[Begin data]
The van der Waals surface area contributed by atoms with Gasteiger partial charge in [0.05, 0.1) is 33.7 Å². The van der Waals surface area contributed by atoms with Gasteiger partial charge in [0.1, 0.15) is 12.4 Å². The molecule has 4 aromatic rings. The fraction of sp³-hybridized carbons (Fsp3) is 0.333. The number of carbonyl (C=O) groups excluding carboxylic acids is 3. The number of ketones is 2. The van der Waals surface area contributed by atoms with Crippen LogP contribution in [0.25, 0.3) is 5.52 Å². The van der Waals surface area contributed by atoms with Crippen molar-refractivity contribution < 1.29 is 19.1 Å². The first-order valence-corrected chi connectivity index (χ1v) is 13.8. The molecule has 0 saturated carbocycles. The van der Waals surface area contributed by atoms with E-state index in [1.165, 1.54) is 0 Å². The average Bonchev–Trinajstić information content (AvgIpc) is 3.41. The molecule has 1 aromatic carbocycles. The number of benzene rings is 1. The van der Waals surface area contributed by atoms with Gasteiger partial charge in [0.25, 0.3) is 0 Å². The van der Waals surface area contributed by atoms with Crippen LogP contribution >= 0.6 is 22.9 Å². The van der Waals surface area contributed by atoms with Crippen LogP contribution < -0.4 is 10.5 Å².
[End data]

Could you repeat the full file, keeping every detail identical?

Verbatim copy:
The van der Waals surface area contributed by atoms with Gasteiger partial charge in [0.05, 0.1) is 33.7 Å². The van der Waals surface area contributed by atoms with Gasteiger partial charge in [0.1, 0.15) is 12.4 Å². The molecule has 4 aromatic rings. The fraction of sp³-hybridized carbons (Fsp3) is 0.333. The number of carbonyl (C=O) groups excluding carboxylic acids is 3. The number of ketones is 2. The van der Waals surface area contributed by atoms with Crippen LogP contribution in [0.25, 0.3) is 5.52 Å². The van der Waals surface area contributed by atoms with Crippen molar-refractivity contribution < 1.29 is 19.1 Å². The first-order valence-corrected chi connectivity index (χ1v) is 13.8. The molecule has 0 saturated carbocycles. The van der Waals surface area contributed by atoms with E-state index in [1.165, 1.54) is 0 Å². The average Bonchev–Trinajstić information content (AvgIpc) is 3.41. The molecule has 1 aromatic carbocycles. The number of benzene rings is 1. The van der Waals surface area contributed by atoms with Gasteiger partial charge in [0.25, 0.3) is 0 Å². The van der Waals surface area contributed by atoms with Crippen LogP contribution >= 0.6 is 22.9 Å². The van der Waals surface area contributed by atoms with Crippen LogP contribution < -0.4 is 10.5 Å².